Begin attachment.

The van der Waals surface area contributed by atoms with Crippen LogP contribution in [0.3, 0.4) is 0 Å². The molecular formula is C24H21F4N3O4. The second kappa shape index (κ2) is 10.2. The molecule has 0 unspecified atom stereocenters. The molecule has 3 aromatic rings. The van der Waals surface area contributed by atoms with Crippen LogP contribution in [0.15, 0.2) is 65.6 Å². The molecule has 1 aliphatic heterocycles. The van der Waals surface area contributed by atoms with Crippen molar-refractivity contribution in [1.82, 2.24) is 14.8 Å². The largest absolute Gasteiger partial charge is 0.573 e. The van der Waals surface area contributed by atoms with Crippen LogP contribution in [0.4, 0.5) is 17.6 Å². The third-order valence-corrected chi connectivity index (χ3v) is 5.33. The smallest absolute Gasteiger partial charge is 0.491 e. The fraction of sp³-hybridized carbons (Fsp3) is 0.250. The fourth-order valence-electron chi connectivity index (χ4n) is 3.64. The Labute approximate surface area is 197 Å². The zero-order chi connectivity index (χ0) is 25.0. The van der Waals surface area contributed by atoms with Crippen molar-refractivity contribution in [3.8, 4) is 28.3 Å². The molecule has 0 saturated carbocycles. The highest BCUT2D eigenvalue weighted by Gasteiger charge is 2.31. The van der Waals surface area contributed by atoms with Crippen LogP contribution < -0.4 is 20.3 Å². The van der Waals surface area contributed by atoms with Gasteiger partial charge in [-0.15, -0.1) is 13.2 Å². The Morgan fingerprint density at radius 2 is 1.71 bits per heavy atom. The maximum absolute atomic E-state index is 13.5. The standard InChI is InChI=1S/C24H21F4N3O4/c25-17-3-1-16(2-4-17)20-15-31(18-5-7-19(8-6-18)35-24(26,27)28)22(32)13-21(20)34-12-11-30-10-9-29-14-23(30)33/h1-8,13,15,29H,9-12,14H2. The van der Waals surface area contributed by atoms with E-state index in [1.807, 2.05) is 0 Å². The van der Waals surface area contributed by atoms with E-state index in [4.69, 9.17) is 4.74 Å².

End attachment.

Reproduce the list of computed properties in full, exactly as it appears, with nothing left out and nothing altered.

The van der Waals surface area contributed by atoms with Crippen LogP contribution in [0.3, 0.4) is 0 Å². The molecular formula is C24H21F4N3O4. The second kappa shape index (κ2) is 10.2. The molecule has 0 unspecified atom stereocenters. The molecule has 3 aromatic rings. The van der Waals surface area contributed by atoms with Crippen LogP contribution in [0.15, 0.2) is 65.6 Å². The molecule has 1 aliphatic heterocycles. The van der Waals surface area contributed by atoms with Crippen molar-refractivity contribution in [1.82, 2.24) is 14.8 Å². The largest absolute Gasteiger partial charge is 0.573 e. The van der Waals surface area contributed by atoms with Crippen LogP contribution in [0.4, 0.5) is 17.6 Å². The third-order valence-corrected chi connectivity index (χ3v) is 5.33. The smallest absolute Gasteiger partial charge is 0.491 e. The fraction of sp³-hybridized carbons (Fsp3) is 0.250. The fourth-order valence-electron chi connectivity index (χ4n) is 3.64. The Labute approximate surface area is 197 Å². The zero-order chi connectivity index (χ0) is 25.0. The van der Waals surface area contributed by atoms with Crippen molar-refractivity contribution in [3.8, 4) is 28.3 Å². The molecule has 0 saturated carbocycles. The highest BCUT2D eigenvalue weighted by Gasteiger charge is 2.31. The van der Waals surface area contributed by atoms with Crippen LogP contribution < -0.4 is 20.3 Å². The van der Waals surface area contributed by atoms with Gasteiger partial charge in [-0.15, -0.1) is 13.2 Å². The Morgan fingerprint density at radius 2 is 1.71 bits per heavy atom. The maximum absolute atomic E-state index is 13.5. The standard InChI is InChI=1S/C24H21F4N3O4/c25-17-3-1-16(2-4-17)20-15-31(18-5-7-19(8-6-18)35-24(26,27)28)22(32)13-21(20)34-12-11-30-10-9-29-14-23(30)33/h1-8,13,15,29H,9-12,14H2. The van der Waals surface area contributed by atoms with E-state index in [1.807, 2.05) is 0 Å². The van der Waals surface area contributed by atoms with E-state index in [4.69, 9.17) is 4.74 Å².